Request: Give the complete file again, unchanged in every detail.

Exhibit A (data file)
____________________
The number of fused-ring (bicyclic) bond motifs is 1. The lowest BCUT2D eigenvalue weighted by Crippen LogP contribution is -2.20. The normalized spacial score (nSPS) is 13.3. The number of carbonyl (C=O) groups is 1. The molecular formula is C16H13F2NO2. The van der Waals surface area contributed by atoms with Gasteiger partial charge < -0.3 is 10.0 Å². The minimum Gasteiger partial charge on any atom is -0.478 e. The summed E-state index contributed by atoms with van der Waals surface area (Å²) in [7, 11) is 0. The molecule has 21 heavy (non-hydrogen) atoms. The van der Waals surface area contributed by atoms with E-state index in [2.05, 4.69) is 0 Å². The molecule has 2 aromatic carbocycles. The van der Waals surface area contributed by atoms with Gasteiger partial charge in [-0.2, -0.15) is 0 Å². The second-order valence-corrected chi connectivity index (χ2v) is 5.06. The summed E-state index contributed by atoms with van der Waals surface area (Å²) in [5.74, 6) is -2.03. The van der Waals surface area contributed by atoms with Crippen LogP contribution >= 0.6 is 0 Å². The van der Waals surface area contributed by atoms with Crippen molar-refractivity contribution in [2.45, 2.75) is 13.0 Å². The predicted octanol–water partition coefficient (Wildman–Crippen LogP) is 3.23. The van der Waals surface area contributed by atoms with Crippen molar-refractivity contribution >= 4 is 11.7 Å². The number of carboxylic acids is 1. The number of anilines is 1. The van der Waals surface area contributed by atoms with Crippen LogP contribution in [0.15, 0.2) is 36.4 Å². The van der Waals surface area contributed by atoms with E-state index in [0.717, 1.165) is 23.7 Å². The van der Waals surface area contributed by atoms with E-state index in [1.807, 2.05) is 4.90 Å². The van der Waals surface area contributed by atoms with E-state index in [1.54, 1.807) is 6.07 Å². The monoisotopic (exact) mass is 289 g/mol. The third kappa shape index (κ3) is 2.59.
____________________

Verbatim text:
The number of fused-ring (bicyclic) bond motifs is 1. The lowest BCUT2D eigenvalue weighted by Crippen LogP contribution is -2.20. The normalized spacial score (nSPS) is 13.3. The number of carbonyl (C=O) groups is 1. The molecular formula is C16H13F2NO2. The van der Waals surface area contributed by atoms with Gasteiger partial charge < -0.3 is 10.0 Å². The minimum Gasteiger partial charge on any atom is -0.478 e. The summed E-state index contributed by atoms with van der Waals surface area (Å²) in [7, 11) is 0. The molecule has 21 heavy (non-hydrogen) atoms. The van der Waals surface area contributed by atoms with E-state index in [2.05, 4.69) is 0 Å². The molecule has 2 aromatic carbocycles. The van der Waals surface area contributed by atoms with Gasteiger partial charge in [-0.2, -0.15) is 0 Å². The second-order valence-corrected chi connectivity index (χ2v) is 5.06. The summed E-state index contributed by atoms with van der Waals surface area (Å²) in [5.74, 6) is -2.03. The van der Waals surface area contributed by atoms with Crippen LogP contribution >= 0.6 is 0 Å². The van der Waals surface area contributed by atoms with Crippen molar-refractivity contribution in [2.45, 2.75) is 13.0 Å². The predicted octanol–water partition coefficient (Wildman–Crippen LogP) is 3.23. The van der Waals surface area contributed by atoms with Crippen molar-refractivity contribution >= 4 is 11.7 Å². The number of carboxylic acids is 1. The number of anilines is 1. The van der Waals surface area contributed by atoms with Crippen LogP contribution in [0.15, 0.2) is 36.4 Å². The van der Waals surface area contributed by atoms with E-state index in [0.717, 1.165) is 23.7 Å². The van der Waals surface area contributed by atoms with E-state index in [1.807, 2.05) is 4.90 Å². The van der Waals surface area contributed by atoms with E-state index in [1.54, 1.807) is 6.07 Å². The monoisotopic (exact) mass is 289 g/mol. The third kappa shape index (κ3) is 2.59.